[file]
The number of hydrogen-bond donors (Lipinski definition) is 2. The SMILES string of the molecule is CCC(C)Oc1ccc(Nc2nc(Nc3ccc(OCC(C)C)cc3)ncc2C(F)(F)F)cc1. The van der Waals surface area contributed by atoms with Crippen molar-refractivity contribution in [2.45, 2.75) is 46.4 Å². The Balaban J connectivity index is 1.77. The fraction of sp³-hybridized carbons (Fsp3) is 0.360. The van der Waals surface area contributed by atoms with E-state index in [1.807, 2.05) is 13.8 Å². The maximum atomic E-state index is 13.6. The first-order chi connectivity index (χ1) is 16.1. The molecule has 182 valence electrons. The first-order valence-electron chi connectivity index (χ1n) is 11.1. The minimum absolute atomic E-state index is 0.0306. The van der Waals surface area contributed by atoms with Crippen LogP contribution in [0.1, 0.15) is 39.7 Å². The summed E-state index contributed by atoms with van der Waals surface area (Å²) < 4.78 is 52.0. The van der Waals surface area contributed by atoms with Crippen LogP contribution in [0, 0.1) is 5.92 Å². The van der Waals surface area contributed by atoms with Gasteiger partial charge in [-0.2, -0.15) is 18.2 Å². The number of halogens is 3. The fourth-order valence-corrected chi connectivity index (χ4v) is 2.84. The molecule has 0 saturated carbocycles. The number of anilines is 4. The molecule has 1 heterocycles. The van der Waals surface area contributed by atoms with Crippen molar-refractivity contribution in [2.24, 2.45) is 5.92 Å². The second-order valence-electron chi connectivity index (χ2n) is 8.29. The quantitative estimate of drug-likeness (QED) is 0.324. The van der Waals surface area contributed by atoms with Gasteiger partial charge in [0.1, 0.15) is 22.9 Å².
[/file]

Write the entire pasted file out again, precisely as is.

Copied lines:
The number of hydrogen-bond donors (Lipinski definition) is 2. The SMILES string of the molecule is CCC(C)Oc1ccc(Nc2nc(Nc3ccc(OCC(C)C)cc3)ncc2C(F)(F)F)cc1. The van der Waals surface area contributed by atoms with Crippen molar-refractivity contribution in [2.45, 2.75) is 46.4 Å². The Balaban J connectivity index is 1.77. The fraction of sp³-hybridized carbons (Fsp3) is 0.360. The van der Waals surface area contributed by atoms with E-state index in [1.807, 2.05) is 13.8 Å². The maximum atomic E-state index is 13.6. The first-order chi connectivity index (χ1) is 16.1. The molecule has 182 valence electrons. The first-order valence-electron chi connectivity index (χ1n) is 11.1. The minimum absolute atomic E-state index is 0.0306. The van der Waals surface area contributed by atoms with Crippen LogP contribution in [0.1, 0.15) is 39.7 Å². The summed E-state index contributed by atoms with van der Waals surface area (Å²) < 4.78 is 52.0. The van der Waals surface area contributed by atoms with Crippen LogP contribution in [0, 0.1) is 5.92 Å². The van der Waals surface area contributed by atoms with Gasteiger partial charge in [-0.2, -0.15) is 18.2 Å². The number of halogens is 3. The fourth-order valence-corrected chi connectivity index (χ4v) is 2.84. The molecule has 0 saturated carbocycles. The number of anilines is 4. The molecule has 1 heterocycles. The van der Waals surface area contributed by atoms with Crippen molar-refractivity contribution in [2.24, 2.45) is 5.92 Å². The second-order valence-electron chi connectivity index (χ2n) is 8.29. The quantitative estimate of drug-likeness (QED) is 0.324. The van der Waals surface area contributed by atoms with Gasteiger partial charge in [0.1, 0.15) is 22.9 Å².